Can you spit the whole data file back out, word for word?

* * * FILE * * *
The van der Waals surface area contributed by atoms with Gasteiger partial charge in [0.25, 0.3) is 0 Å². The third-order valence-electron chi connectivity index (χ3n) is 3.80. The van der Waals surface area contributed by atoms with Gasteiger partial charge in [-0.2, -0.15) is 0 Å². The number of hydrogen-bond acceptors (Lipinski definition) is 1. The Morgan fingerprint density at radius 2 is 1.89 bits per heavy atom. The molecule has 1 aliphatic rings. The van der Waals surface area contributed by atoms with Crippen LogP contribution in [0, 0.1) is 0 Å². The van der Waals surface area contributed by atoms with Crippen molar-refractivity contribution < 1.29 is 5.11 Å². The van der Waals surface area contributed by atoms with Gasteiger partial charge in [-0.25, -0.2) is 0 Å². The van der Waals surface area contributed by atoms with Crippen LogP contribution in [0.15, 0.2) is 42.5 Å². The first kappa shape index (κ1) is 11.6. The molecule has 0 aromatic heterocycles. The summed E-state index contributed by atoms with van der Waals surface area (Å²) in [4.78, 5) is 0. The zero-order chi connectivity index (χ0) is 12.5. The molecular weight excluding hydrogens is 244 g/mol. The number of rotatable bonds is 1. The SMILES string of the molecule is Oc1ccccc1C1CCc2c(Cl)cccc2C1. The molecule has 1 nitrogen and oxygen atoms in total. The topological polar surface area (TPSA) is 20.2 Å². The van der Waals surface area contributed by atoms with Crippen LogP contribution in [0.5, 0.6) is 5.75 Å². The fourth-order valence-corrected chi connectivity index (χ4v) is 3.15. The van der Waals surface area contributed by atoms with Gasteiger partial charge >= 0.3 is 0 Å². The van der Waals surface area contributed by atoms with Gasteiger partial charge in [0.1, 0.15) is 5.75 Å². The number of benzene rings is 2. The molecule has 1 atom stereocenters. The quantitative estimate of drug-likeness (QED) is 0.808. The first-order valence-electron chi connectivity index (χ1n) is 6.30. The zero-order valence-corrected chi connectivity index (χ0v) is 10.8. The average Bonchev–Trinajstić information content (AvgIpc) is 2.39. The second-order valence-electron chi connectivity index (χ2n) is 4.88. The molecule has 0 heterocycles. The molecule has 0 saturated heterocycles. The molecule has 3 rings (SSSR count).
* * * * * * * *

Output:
The van der Waals surface area contributed by atoms with Gasteiger partial charge in [0.25, 0.3) is 0 Å². The third-order valence-electron chi connectivity index (χ3n) is 3.80. The van der Waals surface area contributed by atoms with Gasteiger partial charge in [-0.2, -0.15) is 0 Å². The number of hydrogen-bond acceptors (Lipinski definition) is 1. The Morgan fingerprint density at radius 2 is 1.89 bits per heavy atom. The molecule has 1 aliphatic rings. The van der Waals surface area contributed by atoms with Crippen LogP contribution in [0, 0.1) is 0 Å². The van der Waals surface area contributed by atoms with Crippen molar-refractivity contribution < 1.29 is 5.11 Å². The van der Waals surface area contributed by atoms with Gasteiger partial charge in [-0.25, -0.2) is 0 Å². The van der Waals surface area contributed by atoms with Crippen LogP contribution in [0.15, 0.2) is 42.5 Å². The first kappa shape index (κ1) is 11.6. The molecule has 0 aromatic heterocycles. The summed E-state index contributed by atoms with van der Waals surface area (Å²) in [4.78, 5) is 0. The zero-order chi connectivity index (χ0) is 12.5. The molecular weight excluding hydrogens is 244 g/mol. The number of rotatable bonds is 1. The SMILES string of the molecule is Oc1ccccc1C1CCc2c(Cl)cccc2C1. The molecule has 1 nitrogen and oxygen atoms in total. The topological polar surface area (TPSA) is 20.2 Å². The van der Waals surface area contributed by atoms with Crippen LogP contribution in [0.5, 0.6) is 5.75 Å². The fourth-order valence-corrected chi connectivity index (χ4v) is 3.15. The van der Waals surface area contributed by atoms with Gasteiger partial charge >= 0.3 is 0 Å². The van der Waals surface area contributed by atoms with Gasteiger partial charge in [0.1, 0.15) is 5.75 Å². The number of benzene rings is 2. The molecule has 1 atom stereocenters. The quantitative estimate of drug-likeness (QED) is 0.808. The first-order valence-electron chi connectivity index (χ1n) is 6.30. The zero-order valence-corrected chi connectivity index (χ0v) is 10.8. The average Bonchev–Trinajstić information content (AvgIpc) is 2.39. The second-order valence-electron chi connectivity index (χ2n) is 4.88. The molecule has 0 heterocycles. The molecule has 0 saturated heterocycles. The molecule has 3 rings (SSSR count).